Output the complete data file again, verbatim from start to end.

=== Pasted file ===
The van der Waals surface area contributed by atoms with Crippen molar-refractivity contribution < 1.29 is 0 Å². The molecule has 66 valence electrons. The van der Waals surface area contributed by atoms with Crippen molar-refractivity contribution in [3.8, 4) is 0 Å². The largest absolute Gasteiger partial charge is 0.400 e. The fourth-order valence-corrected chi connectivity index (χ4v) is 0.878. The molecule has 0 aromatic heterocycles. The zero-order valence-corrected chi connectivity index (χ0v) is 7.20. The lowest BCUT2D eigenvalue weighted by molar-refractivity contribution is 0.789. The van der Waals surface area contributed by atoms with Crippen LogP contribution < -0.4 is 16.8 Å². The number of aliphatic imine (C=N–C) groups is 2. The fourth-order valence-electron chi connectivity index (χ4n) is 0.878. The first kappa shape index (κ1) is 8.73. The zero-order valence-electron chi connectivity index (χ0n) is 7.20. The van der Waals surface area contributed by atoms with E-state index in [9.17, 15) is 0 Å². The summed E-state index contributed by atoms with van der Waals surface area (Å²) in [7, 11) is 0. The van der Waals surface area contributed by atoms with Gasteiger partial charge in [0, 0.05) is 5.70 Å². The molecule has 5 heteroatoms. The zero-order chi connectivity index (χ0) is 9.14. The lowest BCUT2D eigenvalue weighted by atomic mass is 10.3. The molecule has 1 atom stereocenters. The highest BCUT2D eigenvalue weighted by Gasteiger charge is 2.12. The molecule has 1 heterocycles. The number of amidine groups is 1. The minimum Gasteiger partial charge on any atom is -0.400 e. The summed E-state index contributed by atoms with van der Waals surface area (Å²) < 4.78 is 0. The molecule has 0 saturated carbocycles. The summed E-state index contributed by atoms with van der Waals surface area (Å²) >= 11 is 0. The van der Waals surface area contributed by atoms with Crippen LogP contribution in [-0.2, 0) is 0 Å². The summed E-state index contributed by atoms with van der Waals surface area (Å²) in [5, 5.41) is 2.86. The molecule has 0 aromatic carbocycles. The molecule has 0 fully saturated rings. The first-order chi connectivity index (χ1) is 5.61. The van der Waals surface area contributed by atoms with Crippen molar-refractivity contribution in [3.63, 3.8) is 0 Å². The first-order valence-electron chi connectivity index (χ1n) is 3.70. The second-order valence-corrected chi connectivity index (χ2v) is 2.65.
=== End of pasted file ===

The van der Waals surface area contributed by atoms with Crippen molar-refractivity contribution < 1.29 is 0 Å². The molecule has 66 valence electrons. The van der Waals surface area contributed by atoms with Crippen molar-refractivity contribution in [3.8, 4) is 0 Å². The largest absolute Gasteiger partial charge is 0.400 e. The fourth-order valence-corrected chi connectivity index (χ4v) is 0.878. The molecule has 0 aromatic heterocycles. The zero-order valence-corrected chi connectivity index (χ0v) is 7.20. The lowest BCUT2D eigenvalue weighted by molar-refractivity contribution is 0.789. The van der Waals surface area contributed by atoms with Crippen LogP contribution < -0.4 is 16.8 Å². The number of aliphatic imine (C=N–C) groups is 2. The fourth-order valence-electron chi connectivity index (χ4n) is 0.878. The first kappa shape index (κ1) is 8.73. The zero-order valence-electron chi connectivity index (χ0n) is 7.20. The van der Waals surface area contributed by atoms with E-state index in [9.17, 15) is 0 Å². The summed E-state index contributed by atoms with van der Waals surface area (Å²) in [7, 11) is 0. The van der Waals surface area contributed by atoms with Gasteiger partial charge in [0, 0.05) is 5.70 Å². The molecule has 5 heteroatoms. The zero-order chi connectivity index (χ0) is 9.14. The lowest BCUT2D eigenvalue weighted by atomic mass is 10.3. The molecule has 1 atom stereocenters. The highest BCUT2D eigenvalue weighted by Gasteiger charge is 2.12. The molecule has 1 heterocycles. The number of amidine groups is 1. The minimum Gasteiger partial charge on any atom is -0.400 e. The summed E-state index contributed by atoms with van der Waals surface area (Å²) < 4.78 is 0. The molecule has 0 saturated carbocycles. The summed E-state index contributed by atoms with van der Waals surface area (Å²) >= 11 is 0. The van der Waals surface area contributed by atoms with Crippen LogP contribution in [-0.2, 0) is 0 Å². The summed E-state index contributed by atoms with van der Waals surface area (Å²) in [5, 5.41) is 2.86. The molecule has 0 aromatic carbocycles. The molecule has 0 fully saturated rings. The first-order chi connectivity index (χ1) is 5.61. The van der Waals surface area contributed by atoms with Crippen molar-refractivity contribution in [3.63, 3.8) is 0 Å². The first-order valence-electron chi connectivity index (χ1n) is 3.70. The second-order valence-corrected chi connectivity index (χ2v) is 2.65.